FIG. 4 represents monitoring bacteria species by PCR with specific probes on agarose gels revealed by EtBr after electrophoresis; the left hand panel represents the control for the specificity of the probes; the right hand panel represents the following: A=DvH culture alone; B=Shewanella culture; C=co-culture of DvH and Shewanella at increasing cell concentrations for columns 1 to 4;
 FIG. 5 represents monitoring of the production of H2S (panel B: 100% represents the production of H2S in the absence of treatment) and of biomass (panel A: 100% represents the OD of the biomass for growth on lactate/sulfate medium) on samples in the presence of different concentrations of nitrite or nitrate in which: =sample alone, =sample+3 mM of nitrite, =sample+5 mM of nitrite, =sample+10 mM of nitrite, =sample+Shewanella, =sample+Shewanella+3 mM of nitrite, =sample+Shewanella+5 mM of nitrite, and =sample+Shewanella+10 mM of nitrite;
 FIG. 6 represents a diagram of a treatment facility of the invention.
 The present invention consists in studying the feasibility of setting up monitoring of the ecosystems present in sewerage systems with the aim of preventing or limiting the environmental risks of H2S pollution, by studying the metabolisms and processes of bacterial symbiosis. The term "H2S" as used here means both "H2S" and dissolved "HS.sup.-".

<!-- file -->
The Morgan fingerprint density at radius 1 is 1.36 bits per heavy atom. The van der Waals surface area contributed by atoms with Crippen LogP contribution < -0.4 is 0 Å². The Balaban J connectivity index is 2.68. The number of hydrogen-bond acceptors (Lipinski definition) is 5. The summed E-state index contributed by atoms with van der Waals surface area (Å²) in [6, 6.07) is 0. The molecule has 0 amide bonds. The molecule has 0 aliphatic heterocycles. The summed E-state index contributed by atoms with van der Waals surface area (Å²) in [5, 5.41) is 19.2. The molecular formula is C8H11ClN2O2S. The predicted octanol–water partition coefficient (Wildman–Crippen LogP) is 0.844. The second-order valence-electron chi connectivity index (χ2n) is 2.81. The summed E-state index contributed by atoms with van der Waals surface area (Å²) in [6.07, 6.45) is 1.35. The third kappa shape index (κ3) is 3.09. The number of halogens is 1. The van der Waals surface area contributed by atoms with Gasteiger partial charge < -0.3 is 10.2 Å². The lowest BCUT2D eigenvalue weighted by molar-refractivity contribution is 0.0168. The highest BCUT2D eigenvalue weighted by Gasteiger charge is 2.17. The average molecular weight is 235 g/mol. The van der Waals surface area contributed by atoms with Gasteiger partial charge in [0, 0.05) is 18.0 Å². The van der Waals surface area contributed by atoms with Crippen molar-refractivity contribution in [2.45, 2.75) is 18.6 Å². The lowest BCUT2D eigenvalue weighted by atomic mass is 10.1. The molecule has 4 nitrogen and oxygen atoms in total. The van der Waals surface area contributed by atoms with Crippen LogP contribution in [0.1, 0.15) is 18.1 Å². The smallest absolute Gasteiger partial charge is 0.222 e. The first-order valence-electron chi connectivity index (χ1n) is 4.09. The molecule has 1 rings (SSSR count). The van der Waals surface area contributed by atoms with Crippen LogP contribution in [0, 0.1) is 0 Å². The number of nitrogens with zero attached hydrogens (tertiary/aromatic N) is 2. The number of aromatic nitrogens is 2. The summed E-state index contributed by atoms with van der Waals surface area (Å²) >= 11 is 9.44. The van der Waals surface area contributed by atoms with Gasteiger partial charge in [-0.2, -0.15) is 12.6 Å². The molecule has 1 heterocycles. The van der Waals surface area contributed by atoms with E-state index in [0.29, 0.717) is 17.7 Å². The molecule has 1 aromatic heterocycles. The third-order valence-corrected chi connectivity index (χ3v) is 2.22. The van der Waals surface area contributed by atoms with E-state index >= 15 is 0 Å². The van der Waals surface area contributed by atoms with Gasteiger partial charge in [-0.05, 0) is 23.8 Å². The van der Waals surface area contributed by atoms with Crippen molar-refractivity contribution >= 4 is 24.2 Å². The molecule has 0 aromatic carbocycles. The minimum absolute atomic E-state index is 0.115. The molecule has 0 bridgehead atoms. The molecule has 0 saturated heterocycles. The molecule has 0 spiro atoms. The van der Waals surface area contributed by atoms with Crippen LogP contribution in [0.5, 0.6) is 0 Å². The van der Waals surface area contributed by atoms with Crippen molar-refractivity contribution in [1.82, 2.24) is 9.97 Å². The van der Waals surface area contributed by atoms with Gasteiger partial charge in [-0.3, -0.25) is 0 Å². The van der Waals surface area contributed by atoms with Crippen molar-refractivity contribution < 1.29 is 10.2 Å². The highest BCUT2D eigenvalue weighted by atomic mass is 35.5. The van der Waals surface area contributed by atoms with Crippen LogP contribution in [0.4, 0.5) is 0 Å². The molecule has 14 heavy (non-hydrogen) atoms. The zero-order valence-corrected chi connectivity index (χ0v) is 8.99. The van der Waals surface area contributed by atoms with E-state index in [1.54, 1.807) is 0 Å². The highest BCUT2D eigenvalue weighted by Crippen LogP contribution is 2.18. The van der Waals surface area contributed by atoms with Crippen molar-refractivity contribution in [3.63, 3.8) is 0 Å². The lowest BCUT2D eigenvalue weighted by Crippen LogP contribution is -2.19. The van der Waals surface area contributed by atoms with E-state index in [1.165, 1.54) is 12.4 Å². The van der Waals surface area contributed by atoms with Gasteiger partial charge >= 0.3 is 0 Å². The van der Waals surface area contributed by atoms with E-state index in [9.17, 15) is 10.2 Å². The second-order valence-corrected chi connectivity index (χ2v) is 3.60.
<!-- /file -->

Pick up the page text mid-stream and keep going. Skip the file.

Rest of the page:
Two modes of controlled inhibition of H2S production were studied at the same time, namely:
 1) controlling the biomass by adding symbiotic bacteria; and
 2) adding metabolic inhibitors.
1) Laboratory Tests:
 1.1) Firstly, experiments were carried out on laboratory bacterial models that were known and understood.
 Experiments were carried out with the SRB bacterium Desulfovibrio vulgaris Hindelborough (DvH) for which the genome has been sequenced and which is the model system for the study of sulfate-reducing bacteria.
 A wide range of non-pathogenic aerobic and anaerobic bacteria known to be decontaminants that are compatible with a toxic environment was tested, including the following Gram- aerobic bacteria: Shewanella oneidensis, Rhodobacter sphaeroides, Rhodobacter denitrificans, R. velkampi, Pseudomonas stutzeri, Pseudomonas zobell and Rhospeudomonas palustri, as well as the following anaerobic Gram+ bacteria: Bacillus mojavensis and Bacillus amiloliquefaciens.
 The SRB bacteria developed at sulfate concentrations of at least 4 mM.
 The culture medium was a lactate/sulfate medium comprising: sodium sulfate 28 mM, magnesium sulfate 8 mM, lactate 45 mM and oligoelements (iron, Zn, Mn, Cu, Co, Mo, Ni, Se, W, Mg).
 These various strains were co-cultivated with DvH and tested in various ratios to monitor the production of H2S. Of all of the synthetic systems that were set up, none of the synthetic consortia tested displayed any difference in the production of H2S; adding exogenic bacteria, although it developed in the DvH culture, appeared to have no effect on the production of H2S after 24 hours or 48 hours of growth.